Honeywell seeks more suppliers as it works to support Boeing and Airbus aircraft targets

A Honeywell logo is pictured on the company’s stand during the European Business Aviation Convention and Exhibition (EBACE) at Cointrin airport in Geneva, Switzerland, May 24, 2016. REUTERS/Denis Balibouse

Join now for FREE unlimited access to Reuters.com

Register

BENGALURU, April 11 (Reuters) – Aerospace parts maker Honeywell International Inc (HON.O) said it was considering adding more suppliers as it prepares to meet increased demand from aircraft makers Boeing Co. (BA.N) and Airbus SE (AIR.PA), which are ramping up production to cope with increased air traffic.

Honeywell, which builds everything from engines to cockpit components, said it is focused on diversifying its supplier base of parts and raw materials in situations where the company buys them from two suppliers.

“It’s a constant effort (to find new suppliers),” Benjamin Driggs, president of high-growth regions at Honeywell, said in an interview with Reuters on Friday.

Join now for FREE unlimited access to Reuters.com

Register

The company’s main raw materials for its aerospace unit are titanium, which has received particular attention due to its importance in the manufacture of lightweight airframes and given Russia’s position as a supplier. metal key.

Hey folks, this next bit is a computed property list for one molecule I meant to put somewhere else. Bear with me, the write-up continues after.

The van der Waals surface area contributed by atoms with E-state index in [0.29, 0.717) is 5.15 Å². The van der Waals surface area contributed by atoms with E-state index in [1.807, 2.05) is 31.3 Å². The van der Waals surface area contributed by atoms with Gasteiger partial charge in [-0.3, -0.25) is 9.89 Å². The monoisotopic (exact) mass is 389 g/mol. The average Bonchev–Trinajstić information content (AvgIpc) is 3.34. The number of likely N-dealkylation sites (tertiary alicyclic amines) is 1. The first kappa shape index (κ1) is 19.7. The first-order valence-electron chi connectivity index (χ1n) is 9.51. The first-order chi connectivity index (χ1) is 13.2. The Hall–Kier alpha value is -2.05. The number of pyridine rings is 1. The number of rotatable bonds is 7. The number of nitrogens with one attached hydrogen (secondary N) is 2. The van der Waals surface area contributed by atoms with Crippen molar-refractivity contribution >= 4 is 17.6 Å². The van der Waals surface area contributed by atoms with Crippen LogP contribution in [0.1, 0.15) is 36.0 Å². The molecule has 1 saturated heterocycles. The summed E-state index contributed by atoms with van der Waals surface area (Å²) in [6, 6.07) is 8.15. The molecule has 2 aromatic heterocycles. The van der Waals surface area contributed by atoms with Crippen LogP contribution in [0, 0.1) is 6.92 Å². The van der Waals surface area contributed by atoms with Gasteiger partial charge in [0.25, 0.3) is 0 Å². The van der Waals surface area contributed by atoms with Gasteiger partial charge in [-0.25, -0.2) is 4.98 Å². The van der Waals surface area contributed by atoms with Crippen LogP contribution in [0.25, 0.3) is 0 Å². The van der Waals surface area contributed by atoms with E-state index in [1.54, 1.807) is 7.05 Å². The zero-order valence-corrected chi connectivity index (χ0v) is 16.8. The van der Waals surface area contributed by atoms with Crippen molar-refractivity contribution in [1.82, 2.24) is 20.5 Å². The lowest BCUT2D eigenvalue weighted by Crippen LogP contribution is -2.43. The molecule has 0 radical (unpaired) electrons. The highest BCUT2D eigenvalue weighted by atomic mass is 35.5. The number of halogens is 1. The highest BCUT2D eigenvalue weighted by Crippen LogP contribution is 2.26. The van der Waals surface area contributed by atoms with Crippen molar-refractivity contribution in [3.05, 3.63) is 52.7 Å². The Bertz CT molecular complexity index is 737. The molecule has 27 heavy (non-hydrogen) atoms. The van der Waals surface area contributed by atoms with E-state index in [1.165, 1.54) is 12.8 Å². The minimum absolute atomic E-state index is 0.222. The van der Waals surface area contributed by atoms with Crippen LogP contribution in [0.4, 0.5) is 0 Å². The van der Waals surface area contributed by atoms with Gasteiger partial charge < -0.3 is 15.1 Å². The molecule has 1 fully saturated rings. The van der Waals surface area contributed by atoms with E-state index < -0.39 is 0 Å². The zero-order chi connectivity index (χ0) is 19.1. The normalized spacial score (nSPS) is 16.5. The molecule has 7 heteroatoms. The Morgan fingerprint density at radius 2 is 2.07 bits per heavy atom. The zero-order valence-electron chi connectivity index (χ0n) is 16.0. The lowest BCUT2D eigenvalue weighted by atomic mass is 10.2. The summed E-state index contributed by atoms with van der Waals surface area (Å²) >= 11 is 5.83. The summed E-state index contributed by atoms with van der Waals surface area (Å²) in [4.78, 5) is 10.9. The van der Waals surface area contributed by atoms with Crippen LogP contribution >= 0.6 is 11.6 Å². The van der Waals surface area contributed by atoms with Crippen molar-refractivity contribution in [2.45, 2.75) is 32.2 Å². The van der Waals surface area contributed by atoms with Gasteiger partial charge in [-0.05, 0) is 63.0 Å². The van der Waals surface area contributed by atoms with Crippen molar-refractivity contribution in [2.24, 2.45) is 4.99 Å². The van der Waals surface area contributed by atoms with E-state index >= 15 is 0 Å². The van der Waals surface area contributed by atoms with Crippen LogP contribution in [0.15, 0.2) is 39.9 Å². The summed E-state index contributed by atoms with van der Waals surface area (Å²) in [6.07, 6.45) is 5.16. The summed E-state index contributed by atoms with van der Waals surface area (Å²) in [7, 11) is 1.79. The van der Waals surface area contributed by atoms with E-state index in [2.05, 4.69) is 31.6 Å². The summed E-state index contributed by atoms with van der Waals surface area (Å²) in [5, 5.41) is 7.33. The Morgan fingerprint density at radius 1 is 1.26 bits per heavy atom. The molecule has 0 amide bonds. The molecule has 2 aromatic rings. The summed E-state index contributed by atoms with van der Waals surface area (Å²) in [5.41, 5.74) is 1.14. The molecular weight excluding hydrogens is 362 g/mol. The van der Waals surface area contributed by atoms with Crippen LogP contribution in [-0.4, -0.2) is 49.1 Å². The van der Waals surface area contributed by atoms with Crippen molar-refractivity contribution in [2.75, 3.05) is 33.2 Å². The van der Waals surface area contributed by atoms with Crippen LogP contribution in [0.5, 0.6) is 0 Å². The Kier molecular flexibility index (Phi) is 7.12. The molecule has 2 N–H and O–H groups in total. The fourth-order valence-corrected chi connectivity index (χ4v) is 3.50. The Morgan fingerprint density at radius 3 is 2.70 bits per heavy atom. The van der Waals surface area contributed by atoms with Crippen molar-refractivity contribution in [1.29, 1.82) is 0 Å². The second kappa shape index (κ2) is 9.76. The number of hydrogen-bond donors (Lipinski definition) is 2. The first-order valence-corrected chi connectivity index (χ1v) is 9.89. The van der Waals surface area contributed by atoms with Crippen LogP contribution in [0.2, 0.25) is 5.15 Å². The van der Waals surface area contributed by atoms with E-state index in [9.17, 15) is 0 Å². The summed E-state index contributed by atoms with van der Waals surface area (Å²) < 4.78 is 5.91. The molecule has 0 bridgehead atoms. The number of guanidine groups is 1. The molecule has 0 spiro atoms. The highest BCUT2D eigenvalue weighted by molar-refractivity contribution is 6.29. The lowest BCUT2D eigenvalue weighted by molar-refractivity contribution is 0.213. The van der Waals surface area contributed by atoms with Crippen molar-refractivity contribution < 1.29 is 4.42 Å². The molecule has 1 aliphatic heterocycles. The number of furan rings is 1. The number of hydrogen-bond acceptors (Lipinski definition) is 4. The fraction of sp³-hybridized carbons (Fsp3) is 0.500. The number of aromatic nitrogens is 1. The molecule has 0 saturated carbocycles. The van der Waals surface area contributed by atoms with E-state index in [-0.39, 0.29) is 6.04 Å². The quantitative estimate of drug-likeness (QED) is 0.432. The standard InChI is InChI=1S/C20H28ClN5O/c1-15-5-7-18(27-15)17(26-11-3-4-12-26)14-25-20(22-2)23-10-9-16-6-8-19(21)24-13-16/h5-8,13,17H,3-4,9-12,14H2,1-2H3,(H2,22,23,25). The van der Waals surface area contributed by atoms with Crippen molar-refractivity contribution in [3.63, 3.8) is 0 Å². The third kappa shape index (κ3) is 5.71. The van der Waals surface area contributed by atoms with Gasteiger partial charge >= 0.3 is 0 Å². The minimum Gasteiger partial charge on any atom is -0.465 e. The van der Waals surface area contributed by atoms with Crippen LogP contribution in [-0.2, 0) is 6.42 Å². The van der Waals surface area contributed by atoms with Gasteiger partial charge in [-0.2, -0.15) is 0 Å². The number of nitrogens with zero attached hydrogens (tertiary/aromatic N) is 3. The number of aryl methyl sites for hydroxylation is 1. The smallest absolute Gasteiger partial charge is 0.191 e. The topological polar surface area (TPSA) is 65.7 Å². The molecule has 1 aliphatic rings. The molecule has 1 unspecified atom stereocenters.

Some parts manufacturers are actively seeking sources of raw materials beyond Russia, as the country’s aircraft industry is crippled by a deluge of sanctions following Moscow’s invasion of Ukraine. Read more

Driggs said Honeywell sees no “significant shortage” in supplies of titanium and nickel, another key metal used to make lithium-ion batteries.

Although Honeywell’s quarterly results were hit by supply chain issues, the company is “ready to support schedules” from Boeing and Airbus, Driggs added.

Boeing has preliminary plans to ramp up production of its popular 737 family narrowbody to about 47 a month by the end of next year, Reuters reported last month. At the end of January, Boeing was producing at the rate of 27 jets per month. Read more

Airbus is also ramping up its narrow body production. Both planners have faced complaints from suppliers, mainly engine manufacturers, who are struggling with inflationary pressures in an industry where it is difficult to pass on costs.

Join now for FREE unlimited access to Reuters.com

Register

Reporting by Abhijith Ganapavaram in Bengaluru; Editing by Krishna Chandra Eluri

Our standards: The Thomson Reuters Trust Principles.